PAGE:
It might be a Madison Avenue cliché, but the notion that “new and improved” sells is certainly in aviation, whether you’re talking about big airplanes or small ones. Buyers want more of everything, speed, range, payload, safety, comfort and efficiency, and if airplane builders can deliver on those commodities, they will sell airplanes, sometimes a lot of them.
In our look at some of the most exciting emerging models in aviation, we include a light-sport amphibian, a rugged midsize jet from a legendary turboprop maker, a slick retractable-gear, four-place carbon fiber speedster, a utilitarian people hauler with range and comfort, and a supersonic dream ship so ambitious that it might very well remain a dream forever.
The common denominator here is that these models boast capabilities that their existing competitors lack. The other commonality is the fact that nothing is carved in stone, though some of the models featured here are far better bets than others. Still, until the FAA signs off on the production certificates, these are all emerging models, and they’re exciting to watch as they emerge, taking their special place in the story of aviation.
A light-sport amphibian with no assumptions.
With its two-seat amphibious A5 light-sport model, manufacturing start-up Icon Aircraft has created a new way of looking at how airplanes are built and marketed.
The airplane in question, the A5, is a beautiful, all-composite two-seat flying boat powered by the 100-horsepower Rotax 912 iS spinning a pusher prop. With wings that fold for storage and easy transportation, the A5 is intended for easy portability. Icon also offers a customized towing trailer as an option, one that many customers will surely order. An owner could conceivably keep the A5 in the garage and tow it to a local waterway and just go flying.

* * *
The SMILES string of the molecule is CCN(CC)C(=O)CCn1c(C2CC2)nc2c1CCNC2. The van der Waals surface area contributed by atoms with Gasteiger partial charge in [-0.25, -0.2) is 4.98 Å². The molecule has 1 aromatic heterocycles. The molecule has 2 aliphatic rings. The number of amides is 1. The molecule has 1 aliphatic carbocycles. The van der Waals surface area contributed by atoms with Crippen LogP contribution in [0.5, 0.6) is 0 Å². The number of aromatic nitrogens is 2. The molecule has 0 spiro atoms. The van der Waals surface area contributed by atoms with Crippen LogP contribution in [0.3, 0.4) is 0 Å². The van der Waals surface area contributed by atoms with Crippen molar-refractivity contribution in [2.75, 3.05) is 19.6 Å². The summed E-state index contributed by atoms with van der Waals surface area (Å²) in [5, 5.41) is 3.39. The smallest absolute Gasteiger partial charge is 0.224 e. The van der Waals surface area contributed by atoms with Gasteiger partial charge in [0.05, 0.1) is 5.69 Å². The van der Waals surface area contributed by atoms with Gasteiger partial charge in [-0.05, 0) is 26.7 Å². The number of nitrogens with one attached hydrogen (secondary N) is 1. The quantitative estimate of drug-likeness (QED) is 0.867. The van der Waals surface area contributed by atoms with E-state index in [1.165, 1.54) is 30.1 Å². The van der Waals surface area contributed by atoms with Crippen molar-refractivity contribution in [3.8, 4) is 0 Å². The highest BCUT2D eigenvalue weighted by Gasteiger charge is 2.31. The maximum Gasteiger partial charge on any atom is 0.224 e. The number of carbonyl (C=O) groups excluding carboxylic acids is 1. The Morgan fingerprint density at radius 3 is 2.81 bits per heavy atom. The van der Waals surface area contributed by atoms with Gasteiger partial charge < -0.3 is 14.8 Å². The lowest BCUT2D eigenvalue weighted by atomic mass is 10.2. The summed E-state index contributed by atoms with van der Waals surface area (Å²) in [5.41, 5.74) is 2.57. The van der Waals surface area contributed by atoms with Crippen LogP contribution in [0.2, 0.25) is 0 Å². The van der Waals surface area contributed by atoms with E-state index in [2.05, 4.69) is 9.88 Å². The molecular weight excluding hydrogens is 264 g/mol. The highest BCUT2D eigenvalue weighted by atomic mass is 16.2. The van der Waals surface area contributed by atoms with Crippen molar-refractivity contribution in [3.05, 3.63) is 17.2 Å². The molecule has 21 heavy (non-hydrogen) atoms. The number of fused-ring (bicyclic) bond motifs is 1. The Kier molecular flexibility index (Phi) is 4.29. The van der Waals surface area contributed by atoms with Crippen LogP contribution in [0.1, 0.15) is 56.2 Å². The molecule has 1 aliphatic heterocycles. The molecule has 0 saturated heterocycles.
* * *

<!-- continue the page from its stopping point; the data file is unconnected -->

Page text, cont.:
Icon Aircraft’s intensely passionate founder and CEO is Kirk Hawkins, a former F-16 and Boeing 767 pilot who believes that airplanes need to be safer by design so that new pilots can transition into the cockpit with a lower degree of risk than with legacy designs. Since Icon attempts to appeal to those who have not already achieved a pilot’s license, the company has incorporated additional safety features into the A5 design. The company claims the airframe is spin-resistant, and a parachute can be added as an option. Icon is also an early adapter of the angle-of-attack indicator, an extremely useful instrument that indicates whether the wings are flying within the safe flight envelope, or whether they are approaching or in a stalled condition.
Icon has also gone beyond the regular avenues of aircraft marketing, targeting not existing pilots so much as young adventure seekers by marketing the little amphib as an adventure product, much like a personal watercraft or sport bike. The company’s airshow displays and fast-paced marketing videos are always exciting, innovative experiences that stand out from the crowd of other airplane manufacturers. The strategy has worked. Icon has taken about 1,000 deposits for the A5.
The A5’s cockpit layout is reminiscent of the panel of a luxury automobile, and, unlike most airplanes, it includes an MP3 port, multiple storage compartments and removable side windows.
The development of the Icon A5 has taken place in Tehachapi, California. While Icon has flown test models, the first production prototype has yet to fly. Delays have been caused not only by the usual need for more funding (a problem Icon addressed with a $60 million cash infusion in 2013), but also by Icon’s desire to improve the design, continually tweaking the wing to improve stall characteristics, and to increase the A5’s gross weight by FAA exemption beyond the 1,430-pound limit for amphibious LSAs.